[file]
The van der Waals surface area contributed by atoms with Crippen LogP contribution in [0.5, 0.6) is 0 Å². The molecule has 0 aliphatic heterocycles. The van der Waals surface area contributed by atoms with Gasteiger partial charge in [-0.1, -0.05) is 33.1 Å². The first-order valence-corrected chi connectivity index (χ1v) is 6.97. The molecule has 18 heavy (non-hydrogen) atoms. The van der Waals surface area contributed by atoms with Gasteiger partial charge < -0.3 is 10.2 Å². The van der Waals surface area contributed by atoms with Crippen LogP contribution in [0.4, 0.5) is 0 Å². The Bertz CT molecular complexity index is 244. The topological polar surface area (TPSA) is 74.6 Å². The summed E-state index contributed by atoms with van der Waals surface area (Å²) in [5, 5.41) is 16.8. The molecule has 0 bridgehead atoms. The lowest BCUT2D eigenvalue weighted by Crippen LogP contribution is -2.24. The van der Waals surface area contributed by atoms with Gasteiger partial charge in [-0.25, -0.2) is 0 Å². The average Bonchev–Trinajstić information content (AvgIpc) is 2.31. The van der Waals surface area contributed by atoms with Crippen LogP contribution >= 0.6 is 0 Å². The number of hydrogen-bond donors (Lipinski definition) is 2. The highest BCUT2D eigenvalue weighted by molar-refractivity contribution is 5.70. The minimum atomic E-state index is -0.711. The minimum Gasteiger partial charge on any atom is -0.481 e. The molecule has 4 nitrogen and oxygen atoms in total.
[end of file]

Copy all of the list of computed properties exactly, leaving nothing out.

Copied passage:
The van der Waals surface area contributed by atoms with Crippen LogP contribution in [0.5, 0.6) is 0 Å². The molecule has 0 aliphatic heterocycles. The van der Waals surface area contributed by atoms with Gasteiger partial charge in [-0.1, -0.05) is 33.1 Å². The first-order valence-corrected chi connectivity index (χ1v) is 6.97. The molecule has 18 heavy (non-hydrogen) atoms. The van der Waals surface area contributed by atoms with Gasteiger partial charge < -0.3 is 10.2 Å². The van der Waals surface area contributed by atoms with Crippen LogP contribution in [0.4, 0.5) is 0 Å². The Bertz CT molecular complexity index is 244. The topological polar surface area (TPSA) is 74.6 Å². The summed E-state index contributed by atoms with van der Waals surface area (Å²) in [5, 5.41) is 16.8. The molecule has 0 bridgehead atoms. The lowest BCUT2D eigenvalue weighted by Crippen LogP contribution is -2.24. The van der Waals surface area contributed by atoms with Gasteiger partial charge in [-0.25, -0.2) is 0 Å². The average Bonchev–Trinajstić information content (AvgIpc) is 2.31. The van der Waals surface area contributed by atoms with Crippen LogP contribution >= 0.6 is 0 Å². The number of hydrogen-bond donors (Lipinski definition) is 2. The highest BCUT2D eigenvalue weighted by molar-refractivity contribution is 5.70. The minimum atomic E-state index is -0.711. The minimum Gasteiger partial charge on any atom is -0.481 e. The molecule has 4 nitrogen and oxygen atoms in total.